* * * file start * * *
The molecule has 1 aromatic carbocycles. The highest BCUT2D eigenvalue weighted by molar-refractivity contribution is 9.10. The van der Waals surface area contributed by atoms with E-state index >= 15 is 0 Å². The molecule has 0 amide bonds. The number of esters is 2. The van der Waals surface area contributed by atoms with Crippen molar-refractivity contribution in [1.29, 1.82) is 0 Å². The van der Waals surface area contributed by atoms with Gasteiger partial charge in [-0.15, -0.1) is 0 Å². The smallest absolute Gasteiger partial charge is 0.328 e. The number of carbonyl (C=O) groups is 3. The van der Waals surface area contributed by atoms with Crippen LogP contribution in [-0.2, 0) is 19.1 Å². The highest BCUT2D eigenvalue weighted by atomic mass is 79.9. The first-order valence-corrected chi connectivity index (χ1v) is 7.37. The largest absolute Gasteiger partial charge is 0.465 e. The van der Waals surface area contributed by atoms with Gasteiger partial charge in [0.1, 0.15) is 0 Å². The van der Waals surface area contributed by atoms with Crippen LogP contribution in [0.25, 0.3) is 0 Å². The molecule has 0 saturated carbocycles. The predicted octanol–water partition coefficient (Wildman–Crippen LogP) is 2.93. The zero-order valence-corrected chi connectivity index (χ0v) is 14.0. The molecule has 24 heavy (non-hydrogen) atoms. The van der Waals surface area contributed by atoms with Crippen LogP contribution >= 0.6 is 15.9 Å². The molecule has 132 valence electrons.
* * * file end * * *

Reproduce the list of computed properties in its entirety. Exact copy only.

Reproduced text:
The molecule has 1 aromatic carbocycles. The highest BCUT2D eigenvalue weighted by molar-refractivity contribution is 9.10. The van der Waals surface area contributed by atoms with E-state index >= 15 is 0 Å². The molecule has 0 amide bonds. The number of esters is 2. The van der Waals surface area contributed by atoms with Crippen molar-refractivity contribution in [1.29, 1.82) is 0 Å². The van der Waals surface area contributed by atoms with Gasteiger partial charge in [-0.15, -0.1) is 0 Å². The smallest absolute Gasteiger partial charge is 0.328 e. The number of carbonyl (C=O) groups is 3. The van der Waals surface area contributed by atoms with Crippen LogP contribution in [-0.2, 0) is 19.1 Å². The highest BCUT2D eigenvalue weighted by atomic mass is 79.9. The first-order valence-corrected chi connectivity index (χ1v) is 7.37. The largest absolute Gasteiger partial charge is 0.465 e. The van der Waals surface area contributed by atoms with Gasteiger partial charge in [0.1, 0.15) is 0 Å². The van der Waals surface area contributed by atoms with Crippen LogP contribution in [0.25, 0.3) is 0 Å². The molecule has 0 saturated carbocycles. The predicted octanol–water partition coefficient (Wildman–Crippen LogP) is 2.93. The zero-order valence-corrected chi connectivity index (χ0v) is 14.0. The molecule has 24 heavy (non-hydrogen) atoms. The van der Waals surface area contributed by atoms with Crippen LogP contribution >= 0.6 is 15.9 Å². The molecule has 132 valence electrons.